My trip to Sun Moon Lake took two days in total. While I wish we’d squeezed a third day in as a breather, it was still enough time to take in everything we wanted to: the boat rides, the hikes, the pagodas, the temples, the tea eggs, the sun rise… and then… Formosa Aboriginal Culture Village.
If you’re a lover of warm weather, Taiwan is definitely the place for you. In the week I spent wandering around, Taipei stayed at an average of 35 degrees Celsius (95 degrees Fahrenheit) during the daytime, if not hotter.
If you’re more of a cold weather fan like me, signing up for such a warm climate can ensure you’ll spend most of your trip sweaty, tired, and in desperate need of ice-cold drinks on hand 24/7. With this in mind, I opted to get out of the city as much as possible during my stay.
Enter: Yangmingshan National Park.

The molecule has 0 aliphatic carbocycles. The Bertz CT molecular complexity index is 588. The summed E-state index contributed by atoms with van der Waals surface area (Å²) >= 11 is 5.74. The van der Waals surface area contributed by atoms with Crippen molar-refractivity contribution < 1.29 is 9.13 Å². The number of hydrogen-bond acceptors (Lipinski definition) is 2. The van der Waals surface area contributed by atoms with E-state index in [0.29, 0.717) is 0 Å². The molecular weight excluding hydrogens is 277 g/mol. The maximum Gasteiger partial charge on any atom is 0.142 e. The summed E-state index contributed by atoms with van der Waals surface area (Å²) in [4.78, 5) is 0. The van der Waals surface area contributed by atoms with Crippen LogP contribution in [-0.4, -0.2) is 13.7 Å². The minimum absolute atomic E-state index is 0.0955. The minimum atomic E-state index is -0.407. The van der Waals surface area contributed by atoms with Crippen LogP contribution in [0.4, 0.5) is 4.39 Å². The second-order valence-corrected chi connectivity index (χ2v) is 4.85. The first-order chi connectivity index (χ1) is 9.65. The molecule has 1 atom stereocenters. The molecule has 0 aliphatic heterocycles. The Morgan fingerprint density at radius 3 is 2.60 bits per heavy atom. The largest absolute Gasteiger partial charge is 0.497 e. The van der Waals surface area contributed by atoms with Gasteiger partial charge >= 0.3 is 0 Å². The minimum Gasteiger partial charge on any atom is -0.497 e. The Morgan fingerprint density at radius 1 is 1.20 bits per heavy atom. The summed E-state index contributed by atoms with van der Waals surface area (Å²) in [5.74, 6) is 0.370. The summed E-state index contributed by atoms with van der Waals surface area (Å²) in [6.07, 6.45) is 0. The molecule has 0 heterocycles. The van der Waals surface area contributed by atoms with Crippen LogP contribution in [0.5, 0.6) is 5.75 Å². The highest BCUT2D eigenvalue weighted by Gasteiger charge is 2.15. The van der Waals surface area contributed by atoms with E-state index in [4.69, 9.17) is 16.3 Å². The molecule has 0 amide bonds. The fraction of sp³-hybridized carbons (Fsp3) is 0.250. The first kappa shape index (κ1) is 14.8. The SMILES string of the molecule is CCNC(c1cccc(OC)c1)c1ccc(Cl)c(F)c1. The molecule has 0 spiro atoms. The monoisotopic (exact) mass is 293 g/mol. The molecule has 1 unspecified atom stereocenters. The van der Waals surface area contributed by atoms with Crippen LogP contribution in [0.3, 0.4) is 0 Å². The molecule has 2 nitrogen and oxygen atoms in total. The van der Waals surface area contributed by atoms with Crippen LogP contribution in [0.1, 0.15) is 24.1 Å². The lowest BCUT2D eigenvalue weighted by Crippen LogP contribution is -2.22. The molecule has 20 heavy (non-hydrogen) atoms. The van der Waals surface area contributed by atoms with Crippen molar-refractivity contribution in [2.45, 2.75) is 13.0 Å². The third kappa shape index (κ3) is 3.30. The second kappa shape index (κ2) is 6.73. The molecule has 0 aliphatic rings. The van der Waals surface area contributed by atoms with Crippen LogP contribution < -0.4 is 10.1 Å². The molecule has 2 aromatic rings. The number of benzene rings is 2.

Having lived in Japan for several years, I was reassured to spot familiar convenience store and restaurant signs the minute I arrived in Taipei. Family Mart. Sushi Express. Royal Host. I’ll get around no problem, I told myself confidently. At this rate, I’ll be bustling about like a local!
Ahaha, oh past me, you’re funny.
In today’s post, I’d like to share with you the top moments where I was hit with a reminder of how differently Taiwan operates.
As it’s summer and Japan is oppressively hot and humid, I decided to escape to another country for a week–Taiwan, which is even hotter. Makes sense, right?
Learning to make local food is always a highlight for me when I travel. In Korea, I learned how to make dukbokki and not only ended up with a heap of delicious food, but with the satisfaction that I had learned about new ingredients and how to use them.
So when my friend came to visit me, we figured that trying some traditional Japanese food would be a great idea. The question was: sweet, or savory?
…Actually, I lied. That wasn’t a question at all. We both have huge sweet tooths.